My evenings this week have been spent watching the glamour group ties of the Euros whilst having a look at the way brands have decided to get stuck using The Beautiful Game as its muse. Turns out whilst there has been a few pieces of work that have hit the metaphorical top corner, there have also unfortunately been one or two that should probably have been side-lined long before the tournament kicked off.
Migration Museum, 'Football Moves People'
All 26 nations competing at Euro 2020 have players in their squad currently playing outside of their home countries; and, more than half of the England squad have at least one parent or grandparent born outside the UK. Yet despite this, migration is not a part of football conversations. This is the inspiration behind The Migration Museum, which has developed a campaign to demonstrate that 'the beautiful game' knows no boundaries or borders.
Cleverly titled 'Football Moves People', the new campaign works to highlight how migration has defined not only the shape of the sport, but the teams and players we love to watch every weekend.
Playing out over the next two weeks through tactical billboards and social, the work is a beautiful example of how to start and own a conversation in a way the audience can instantly relate. Topical, perfectly timed, and brought to life through a series of bespoke posters, the campaign manages gives football its roots back. And rightly so.
England off to a great start at #Euro2020. But the final score would have looked very different without players with immigrant heritage. Find out how migration has shaped more than just score lines at: https://t.co/nJdHBrKaaP #FootballMovesPeople #ENGCRO #ItsComingHome pic.twitter.com/GHd5GaNh48— Migration Museum (@MigrationUK) June 13, 2021
British Heart Foundation, 'The Ad We Never Expected To Make'
Nobody was ready for what unfolded last Saturday. Christian Eriksen’s on-pitch cardiac arrest shocked not only those in the stadium and BBC TV studio but just about everyone across the world; clearly highlighting our own mortality in the most public of ways. If it could happen to a footballer at the pinnacle of their career, a heart attack could happen to any of us, at any moment.
The British Heart Foundation rightly decided to use this shocking moment to educate and inspire us into action, calling upon the UK to “help save lives by learning CPR” whilst also outlaying the facts that “less than one in ten people survive an out of hospital cardiac arrest in the UK, and every minute without CPR and defibrillation, decreases a person’s chances of survival by up to 10 per cent.”
Created using little more than emotive black and white stills, the 40-second ad called upon football hardman Vinny Jones to lend his gravelly tones to cleverly named “The Ad We Never Expected To Make”. Aired during yesterday’s game between Denmark (Eriksen’s own nation) and Belgium, BHF’s simple yet hard hitting spot, really does hit the spot.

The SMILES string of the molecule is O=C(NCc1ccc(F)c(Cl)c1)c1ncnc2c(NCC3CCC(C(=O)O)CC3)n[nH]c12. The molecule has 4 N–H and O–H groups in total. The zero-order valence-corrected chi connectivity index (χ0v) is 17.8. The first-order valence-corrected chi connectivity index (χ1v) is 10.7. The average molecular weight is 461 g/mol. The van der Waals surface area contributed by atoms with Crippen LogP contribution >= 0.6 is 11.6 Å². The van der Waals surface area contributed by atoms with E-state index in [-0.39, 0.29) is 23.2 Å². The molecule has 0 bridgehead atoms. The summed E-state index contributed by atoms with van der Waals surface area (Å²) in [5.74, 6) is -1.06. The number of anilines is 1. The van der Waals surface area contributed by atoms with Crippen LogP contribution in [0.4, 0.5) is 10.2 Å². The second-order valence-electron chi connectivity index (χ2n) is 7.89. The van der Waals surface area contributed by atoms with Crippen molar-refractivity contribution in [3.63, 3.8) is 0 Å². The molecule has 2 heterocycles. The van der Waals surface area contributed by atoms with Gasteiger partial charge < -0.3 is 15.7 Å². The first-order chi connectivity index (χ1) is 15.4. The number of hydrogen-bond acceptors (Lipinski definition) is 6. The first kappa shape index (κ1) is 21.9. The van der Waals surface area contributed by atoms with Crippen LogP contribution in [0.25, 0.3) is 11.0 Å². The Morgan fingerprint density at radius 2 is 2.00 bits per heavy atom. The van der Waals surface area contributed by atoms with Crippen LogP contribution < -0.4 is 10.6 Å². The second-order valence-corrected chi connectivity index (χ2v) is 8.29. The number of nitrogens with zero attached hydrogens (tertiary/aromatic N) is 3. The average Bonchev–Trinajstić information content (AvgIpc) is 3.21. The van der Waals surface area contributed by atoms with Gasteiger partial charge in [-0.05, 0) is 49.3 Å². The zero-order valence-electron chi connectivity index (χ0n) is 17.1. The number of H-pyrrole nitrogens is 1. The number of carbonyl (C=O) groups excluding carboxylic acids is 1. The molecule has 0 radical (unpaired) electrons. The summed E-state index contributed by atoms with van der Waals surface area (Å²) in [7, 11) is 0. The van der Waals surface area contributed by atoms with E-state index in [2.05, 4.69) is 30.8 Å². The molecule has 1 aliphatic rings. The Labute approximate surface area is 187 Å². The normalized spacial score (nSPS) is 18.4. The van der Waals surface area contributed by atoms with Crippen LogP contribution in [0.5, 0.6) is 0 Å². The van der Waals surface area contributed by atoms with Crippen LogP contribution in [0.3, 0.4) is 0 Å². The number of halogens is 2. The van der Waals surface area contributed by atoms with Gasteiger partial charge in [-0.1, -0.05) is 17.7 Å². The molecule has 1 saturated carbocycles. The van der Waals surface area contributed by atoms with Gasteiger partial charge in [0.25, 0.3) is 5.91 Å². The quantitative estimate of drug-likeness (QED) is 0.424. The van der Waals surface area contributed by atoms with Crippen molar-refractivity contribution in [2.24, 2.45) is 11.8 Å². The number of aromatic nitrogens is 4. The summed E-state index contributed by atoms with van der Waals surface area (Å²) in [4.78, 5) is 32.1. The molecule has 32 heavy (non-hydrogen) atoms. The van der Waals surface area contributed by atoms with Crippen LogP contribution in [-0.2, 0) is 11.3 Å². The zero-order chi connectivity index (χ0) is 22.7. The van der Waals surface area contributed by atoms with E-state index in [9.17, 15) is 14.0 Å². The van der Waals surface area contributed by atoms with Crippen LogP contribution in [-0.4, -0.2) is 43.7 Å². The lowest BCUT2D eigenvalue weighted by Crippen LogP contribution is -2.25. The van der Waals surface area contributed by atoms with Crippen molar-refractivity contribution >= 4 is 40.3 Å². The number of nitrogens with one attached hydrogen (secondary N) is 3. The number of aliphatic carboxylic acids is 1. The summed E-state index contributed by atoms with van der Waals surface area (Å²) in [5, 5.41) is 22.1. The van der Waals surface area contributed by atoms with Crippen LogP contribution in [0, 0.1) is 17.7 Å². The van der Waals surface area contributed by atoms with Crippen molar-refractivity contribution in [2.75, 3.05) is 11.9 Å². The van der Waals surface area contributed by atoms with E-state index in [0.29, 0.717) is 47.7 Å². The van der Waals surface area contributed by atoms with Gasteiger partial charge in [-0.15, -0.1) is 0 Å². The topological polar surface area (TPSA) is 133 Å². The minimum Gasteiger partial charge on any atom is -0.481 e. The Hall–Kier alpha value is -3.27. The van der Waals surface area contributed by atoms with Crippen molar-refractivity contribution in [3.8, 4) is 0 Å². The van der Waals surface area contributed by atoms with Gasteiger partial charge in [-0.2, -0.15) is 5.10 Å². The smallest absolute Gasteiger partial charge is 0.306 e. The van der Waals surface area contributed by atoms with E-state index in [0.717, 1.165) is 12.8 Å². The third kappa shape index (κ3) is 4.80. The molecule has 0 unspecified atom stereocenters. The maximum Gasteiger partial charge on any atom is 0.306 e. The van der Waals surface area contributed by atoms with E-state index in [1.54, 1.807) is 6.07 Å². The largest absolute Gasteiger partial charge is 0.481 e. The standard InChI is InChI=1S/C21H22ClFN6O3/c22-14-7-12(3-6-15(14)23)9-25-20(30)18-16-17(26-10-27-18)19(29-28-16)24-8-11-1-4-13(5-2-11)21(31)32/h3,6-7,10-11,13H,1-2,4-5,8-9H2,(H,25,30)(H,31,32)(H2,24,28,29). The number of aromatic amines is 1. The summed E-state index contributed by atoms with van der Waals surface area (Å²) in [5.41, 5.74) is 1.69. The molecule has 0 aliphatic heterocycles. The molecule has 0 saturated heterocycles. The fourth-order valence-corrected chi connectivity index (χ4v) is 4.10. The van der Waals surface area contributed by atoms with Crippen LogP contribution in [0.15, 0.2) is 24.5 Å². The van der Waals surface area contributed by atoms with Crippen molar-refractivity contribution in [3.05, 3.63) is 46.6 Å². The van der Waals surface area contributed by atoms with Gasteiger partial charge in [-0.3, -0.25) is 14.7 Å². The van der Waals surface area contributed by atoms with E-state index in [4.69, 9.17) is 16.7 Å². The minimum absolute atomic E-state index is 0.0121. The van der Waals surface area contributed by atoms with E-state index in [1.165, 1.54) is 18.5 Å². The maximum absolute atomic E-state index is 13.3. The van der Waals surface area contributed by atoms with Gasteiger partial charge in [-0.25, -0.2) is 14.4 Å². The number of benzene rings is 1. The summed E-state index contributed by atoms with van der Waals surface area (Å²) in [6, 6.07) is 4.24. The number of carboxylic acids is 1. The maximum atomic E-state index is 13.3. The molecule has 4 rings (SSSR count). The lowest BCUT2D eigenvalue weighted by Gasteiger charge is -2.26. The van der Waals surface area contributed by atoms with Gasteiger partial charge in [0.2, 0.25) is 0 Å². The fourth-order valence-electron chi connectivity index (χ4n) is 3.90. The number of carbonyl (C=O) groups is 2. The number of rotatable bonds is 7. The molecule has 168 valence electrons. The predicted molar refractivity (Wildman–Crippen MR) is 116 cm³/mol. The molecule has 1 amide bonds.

Rarely is reactive marketing so poignant and important.
Greenpeace fails to land
The Euros has well and truly kicked off but as fans tuned into watch the first “heavyweight clash” between France and Germany on Tuesday evening, they were left scratching their heads pre-game wondering: "Wtffff just happened?"
A protester was seen paragliding recklessly into the stadium with the slogan: “KICK OUT OIL!” and “Greenpeace” to make a public stand against tournament sponsor Volkswagen’s continued use and production of petrol and diesel engines.
The original idea was to use a paraglider to drop a soft oversized ball directly into the centre circle minutes before the first whistle blew; but the pilot ran into problems forcing an emergency landing on the pitch after hitting over-head camera cables on his way down.
Thankfully, no one was seriously hurt, but after two fans suffered injuries from falling debris, Greenpeace was forced to apologise to the organisers of the game and tournament.
Own goal for Greenpeace.
Irn Bru x Colin Hendry Lucky Pants
Today isn’t any Friday. Today is about a football game of epic proportion. England versus Scotland at the Euros.
For the first time in more than two decades at major tournament, the Scots travel to Wembley to face off against a young England team fighting to finally bring football home (where it belongs, I might add).
Not to let one of the biggest sporting moments of recent years simply slip by, revered Scottish brand Irn-Bru has pulled in the help of ex-Rangers defender Colin Hendry to support the team, and their chances ahead of tonight’s game.
Part of the last Scotland squad to beat England at Wembley back in 1999, Hendry was asked channel his past success and “bless” a series of outlandish Irn-Bru Orange pants, which will then be distributed to the “Tartan Army” to wear under their kilts as they travel south to London.
Now pants and football isn’t a new combination. Paddy Power and Nicklas Bendtner famously went there a few years ago, and since then the idea been added to PR handbook’s grey area (sitting alongside floating something down the Thames). For the country’s biggest game in over 23 years, I would expect such a loved brand like Irn-Bru to push the boundaries and convert the passion of their followers into pride for the players in a more creative way.
The idea, well, is pants. Let’s hope Scotland miss as much as this did later this evening.
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